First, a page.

In my book entitled Meritage Divorce, I describe how divorce offers an opportunity to go back into the barrel and become the wine you want to be—a kind of “barrel refinement process.” You are the winemaker. Hop in—it’s a good place to hide out, safe and warm. The wood will protect your fragile being and hold you together. You get to re-produce yourself in here—make the most of this time communing with yourself. You’re going to spend some time drinking your own wine—spitting out what you don’t like along the way, and deciding what you swallow. You have to be courageous and learn to live by faith, as it can be dark in the barrel—but there is wine, and that is a good thing.
The length of time wine spends in the barrel is dependent upon the varietal and style of wine the winemaker chooses to make. Pinot Noir may spend less than a year in a barrel, while a Cabernet Sauvignon to blow your palate may spend up to two years. Your length of time in the barrel will be uniquely yours and according to the wine you want to the wine you become.
Take your time, you are building character, it can’t be rushed if you want to mature to perfection.
Wine as it rests in a barrel goes through subtle chemical changes, resulting in greater complexity and character. It also softens the harsh tannins. The barrel imparts the character of the wood into the wine and delivers distinctive flavors and sophistication. The time you rest in the barrel will have a profound effect upon the wine you become. Tears of sorrow will enhance the flavor. Your personal growth, reflection, and self-discovery will deliver character. The tannins of your backbone will become smooth with perspective, compassion, and humility. Your character may change—even your body.
My time in the barrel delivered a spicier and more complex version of me on the other side— no longer a flat, one-dimensional wine that rarely came out to play. This wine likes to open up and have fun. The experience awakened a higher spiritual awareness as a result of having only faith and a barrel to carry me through the darkness of loss and grief. I got back in touch with the varietal of my core and realigned with my authentic self. I didn’t need a label. I’ve learned how to be happy with what’s inside. It became easier to let go of the labels of the past, while I embraced the wine I became with a purpose for the future—a wine to be shared, appreciated, and enjoyed for those willing to drink. I was transformed; you will be too. After you take this journey, you will see how.
You might try to escape the barrel with thoughts that you are a good wine already. Why go back into the barrel? If you try to resist, you will deny your soul a chance to use this experience to re-produce you; therefore, you are at risk of becoming bitter and undrinkable. If you don’t go into the barrel willingly now, you might get another opportunity in the future because your soul could be asking for this experience. The divorce may be a symptom of something buried in you that needs to be identified and healed from, so you can be in alignment with your authentic self and, therefore, able to live your best life. At least it was for me.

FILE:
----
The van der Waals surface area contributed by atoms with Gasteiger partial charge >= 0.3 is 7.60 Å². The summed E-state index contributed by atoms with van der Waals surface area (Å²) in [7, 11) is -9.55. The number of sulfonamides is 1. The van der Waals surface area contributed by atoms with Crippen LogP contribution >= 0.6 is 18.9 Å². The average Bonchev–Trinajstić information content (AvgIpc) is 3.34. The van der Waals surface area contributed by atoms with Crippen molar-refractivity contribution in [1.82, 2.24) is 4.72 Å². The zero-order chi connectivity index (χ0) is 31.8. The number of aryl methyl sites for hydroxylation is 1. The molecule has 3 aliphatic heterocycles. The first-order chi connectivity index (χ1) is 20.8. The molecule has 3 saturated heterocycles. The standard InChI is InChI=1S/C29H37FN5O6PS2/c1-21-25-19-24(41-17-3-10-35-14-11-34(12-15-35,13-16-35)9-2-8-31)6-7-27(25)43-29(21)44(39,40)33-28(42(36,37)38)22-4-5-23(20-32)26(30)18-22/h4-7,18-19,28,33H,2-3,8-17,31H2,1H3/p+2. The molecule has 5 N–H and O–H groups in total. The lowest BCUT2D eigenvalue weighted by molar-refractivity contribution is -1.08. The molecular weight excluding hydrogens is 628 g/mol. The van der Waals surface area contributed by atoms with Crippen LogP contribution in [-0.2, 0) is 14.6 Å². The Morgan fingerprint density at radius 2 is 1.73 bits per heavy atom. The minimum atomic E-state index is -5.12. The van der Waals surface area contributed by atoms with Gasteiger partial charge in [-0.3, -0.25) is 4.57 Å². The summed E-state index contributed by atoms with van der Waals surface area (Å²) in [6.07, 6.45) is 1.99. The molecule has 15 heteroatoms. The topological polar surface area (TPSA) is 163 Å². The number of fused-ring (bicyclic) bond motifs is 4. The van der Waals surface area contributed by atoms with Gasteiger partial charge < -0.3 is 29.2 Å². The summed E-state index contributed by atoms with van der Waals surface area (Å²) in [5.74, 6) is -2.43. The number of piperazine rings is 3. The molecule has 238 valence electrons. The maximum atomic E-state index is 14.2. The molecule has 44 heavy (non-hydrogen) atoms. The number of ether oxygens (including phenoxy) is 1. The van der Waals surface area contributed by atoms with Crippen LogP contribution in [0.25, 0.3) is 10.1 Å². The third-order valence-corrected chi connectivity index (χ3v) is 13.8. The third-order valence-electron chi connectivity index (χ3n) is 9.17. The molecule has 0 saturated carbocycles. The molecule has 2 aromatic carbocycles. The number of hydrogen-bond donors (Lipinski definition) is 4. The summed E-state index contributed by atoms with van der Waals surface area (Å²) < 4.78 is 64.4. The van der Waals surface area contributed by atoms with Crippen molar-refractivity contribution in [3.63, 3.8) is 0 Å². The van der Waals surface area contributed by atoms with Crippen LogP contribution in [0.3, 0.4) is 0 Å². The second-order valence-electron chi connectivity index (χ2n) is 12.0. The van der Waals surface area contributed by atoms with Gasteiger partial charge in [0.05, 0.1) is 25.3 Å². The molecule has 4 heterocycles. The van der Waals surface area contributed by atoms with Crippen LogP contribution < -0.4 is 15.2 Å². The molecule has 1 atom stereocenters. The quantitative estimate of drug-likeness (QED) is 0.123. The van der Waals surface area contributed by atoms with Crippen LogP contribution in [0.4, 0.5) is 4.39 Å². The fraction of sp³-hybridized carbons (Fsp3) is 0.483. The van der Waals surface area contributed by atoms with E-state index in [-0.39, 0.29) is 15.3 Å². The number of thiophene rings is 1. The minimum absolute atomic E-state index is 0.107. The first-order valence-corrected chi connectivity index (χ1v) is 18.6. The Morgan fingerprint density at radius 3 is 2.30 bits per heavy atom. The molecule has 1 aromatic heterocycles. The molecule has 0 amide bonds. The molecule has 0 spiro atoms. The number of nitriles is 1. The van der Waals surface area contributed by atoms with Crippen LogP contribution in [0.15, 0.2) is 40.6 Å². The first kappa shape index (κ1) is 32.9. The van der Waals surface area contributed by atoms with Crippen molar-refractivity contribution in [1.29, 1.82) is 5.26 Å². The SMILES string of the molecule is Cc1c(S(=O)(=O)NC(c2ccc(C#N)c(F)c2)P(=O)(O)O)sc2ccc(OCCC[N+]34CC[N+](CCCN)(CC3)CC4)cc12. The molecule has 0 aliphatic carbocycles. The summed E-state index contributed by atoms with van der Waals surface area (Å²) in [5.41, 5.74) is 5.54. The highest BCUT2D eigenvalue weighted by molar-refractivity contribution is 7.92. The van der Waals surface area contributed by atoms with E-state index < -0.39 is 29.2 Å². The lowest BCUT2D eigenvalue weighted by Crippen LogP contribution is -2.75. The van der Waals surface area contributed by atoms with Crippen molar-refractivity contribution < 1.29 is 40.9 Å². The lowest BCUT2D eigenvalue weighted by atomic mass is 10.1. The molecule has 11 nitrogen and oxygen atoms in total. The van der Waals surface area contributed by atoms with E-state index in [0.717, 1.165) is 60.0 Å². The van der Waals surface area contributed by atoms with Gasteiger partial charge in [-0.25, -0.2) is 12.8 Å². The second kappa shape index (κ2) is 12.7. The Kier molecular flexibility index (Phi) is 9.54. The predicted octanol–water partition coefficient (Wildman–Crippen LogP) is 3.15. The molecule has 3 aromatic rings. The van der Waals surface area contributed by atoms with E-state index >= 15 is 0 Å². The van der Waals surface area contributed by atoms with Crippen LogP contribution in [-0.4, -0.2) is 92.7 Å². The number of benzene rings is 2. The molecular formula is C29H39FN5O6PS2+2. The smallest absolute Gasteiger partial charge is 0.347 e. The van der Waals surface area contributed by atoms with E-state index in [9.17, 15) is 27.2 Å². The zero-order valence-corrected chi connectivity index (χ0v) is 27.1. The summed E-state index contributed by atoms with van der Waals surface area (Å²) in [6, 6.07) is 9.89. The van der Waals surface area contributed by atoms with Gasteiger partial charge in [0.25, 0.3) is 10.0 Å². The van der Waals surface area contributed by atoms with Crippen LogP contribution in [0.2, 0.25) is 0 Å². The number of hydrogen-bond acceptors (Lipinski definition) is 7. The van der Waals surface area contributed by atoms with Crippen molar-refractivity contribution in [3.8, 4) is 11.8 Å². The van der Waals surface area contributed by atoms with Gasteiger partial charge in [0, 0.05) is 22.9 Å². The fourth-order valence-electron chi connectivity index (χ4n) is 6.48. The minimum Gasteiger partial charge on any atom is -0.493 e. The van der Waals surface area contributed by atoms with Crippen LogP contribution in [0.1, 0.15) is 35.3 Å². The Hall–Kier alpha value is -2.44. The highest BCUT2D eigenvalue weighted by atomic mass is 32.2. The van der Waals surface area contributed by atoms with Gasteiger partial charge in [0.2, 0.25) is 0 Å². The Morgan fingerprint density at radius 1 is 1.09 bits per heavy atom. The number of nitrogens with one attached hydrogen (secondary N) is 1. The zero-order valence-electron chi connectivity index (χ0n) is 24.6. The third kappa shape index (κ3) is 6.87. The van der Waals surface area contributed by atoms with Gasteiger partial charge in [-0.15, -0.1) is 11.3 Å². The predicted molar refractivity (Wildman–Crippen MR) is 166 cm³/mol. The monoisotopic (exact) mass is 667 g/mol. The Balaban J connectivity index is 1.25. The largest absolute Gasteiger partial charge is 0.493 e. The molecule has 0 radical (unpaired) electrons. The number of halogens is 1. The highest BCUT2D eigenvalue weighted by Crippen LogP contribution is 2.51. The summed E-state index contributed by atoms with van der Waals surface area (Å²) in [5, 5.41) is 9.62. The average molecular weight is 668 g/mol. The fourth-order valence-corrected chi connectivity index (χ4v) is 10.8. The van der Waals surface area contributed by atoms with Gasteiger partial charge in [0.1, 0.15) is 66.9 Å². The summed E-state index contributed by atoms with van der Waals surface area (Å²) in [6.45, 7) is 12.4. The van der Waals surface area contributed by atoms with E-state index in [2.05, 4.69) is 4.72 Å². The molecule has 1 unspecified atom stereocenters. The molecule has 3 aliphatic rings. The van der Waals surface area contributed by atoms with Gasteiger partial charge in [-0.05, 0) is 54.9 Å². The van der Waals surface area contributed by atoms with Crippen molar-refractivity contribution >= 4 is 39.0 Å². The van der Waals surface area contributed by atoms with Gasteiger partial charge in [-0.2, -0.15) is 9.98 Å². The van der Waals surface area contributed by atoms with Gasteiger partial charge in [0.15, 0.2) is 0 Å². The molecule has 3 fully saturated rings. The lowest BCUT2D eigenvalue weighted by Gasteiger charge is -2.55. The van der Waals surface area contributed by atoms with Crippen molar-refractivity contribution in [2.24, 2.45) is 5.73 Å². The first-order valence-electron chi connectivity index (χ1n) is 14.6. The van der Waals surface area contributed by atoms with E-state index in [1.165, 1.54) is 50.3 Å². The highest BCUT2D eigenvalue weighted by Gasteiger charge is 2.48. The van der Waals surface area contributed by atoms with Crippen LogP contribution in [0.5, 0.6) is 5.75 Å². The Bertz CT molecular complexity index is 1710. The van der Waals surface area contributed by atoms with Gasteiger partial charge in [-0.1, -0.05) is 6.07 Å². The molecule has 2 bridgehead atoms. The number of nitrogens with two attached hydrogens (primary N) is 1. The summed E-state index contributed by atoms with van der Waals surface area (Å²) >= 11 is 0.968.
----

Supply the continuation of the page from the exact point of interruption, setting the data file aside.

Escape the barrel and life may provide another opportunity—another wake-up call. Eventually, you are going in whether you want to or not. Do it now. Opportunity is knocking. Relax; after you are re-produced, you’ll like the new wine you become. People will want to drink you up for your richness of flavor—matured to perfection, perhaps with a little pepper around the edges for distinction. The depth of your character will be deeper and more flavorful. You will be smoother on the palate and softer on the finish. You’ll enjoy getting back in your bottle with increased confidence and going on the tasting appointments of life. You will deliver an authentic experience because you will have the opportunity to get back into your own skin. It is the skin of the grape that gives wine color. That’s why I drink reds over whites—they have more skin in the game. You will too.
When I gave myself over to the barrel refinement process, it was as though everything I was running from—all the demons of the past—were cast into the barrel with me. For all intents and purposes, the barrel was purgatory and I had to decide if I was going to see the light of day, or if I was going to live forever in the dark. Demons don’t like light, so you have to spend time with them in the dark on their turf. It’s the only way you can see them. You can offer them wine in the barrel; they’ll open up more and you can wrestle with them better. In the end, by confronting them, they will lose their power and evaporate into thin air just as alcohol burns off when cooking with it.
It was a dark journey for me, but it was worth it. The time I spent in the barrel refinement process through my divorce was a time of personal reflection, learning, and spiritual growth. A journey I would not have taken otherwise, that changed my perspective, and reconnected me with the real wine I am, not the type of wine that hides under labels. I like the new wine I am. It makes the old me look like a young undrinkable wine. In hindsight, divorce gave me the opportunity of a lifetime.
Have you ever wondered what happens inside a wine barrel? This video will illustrate:
Winemaking in action: battonage in clear-top Chardonnay wine barrel
Watch Jordan Winery’s Cellar Master Patrick Fallon perform battonage (the stirring of the Chardonnay lees) inside a demonstration wine barrel.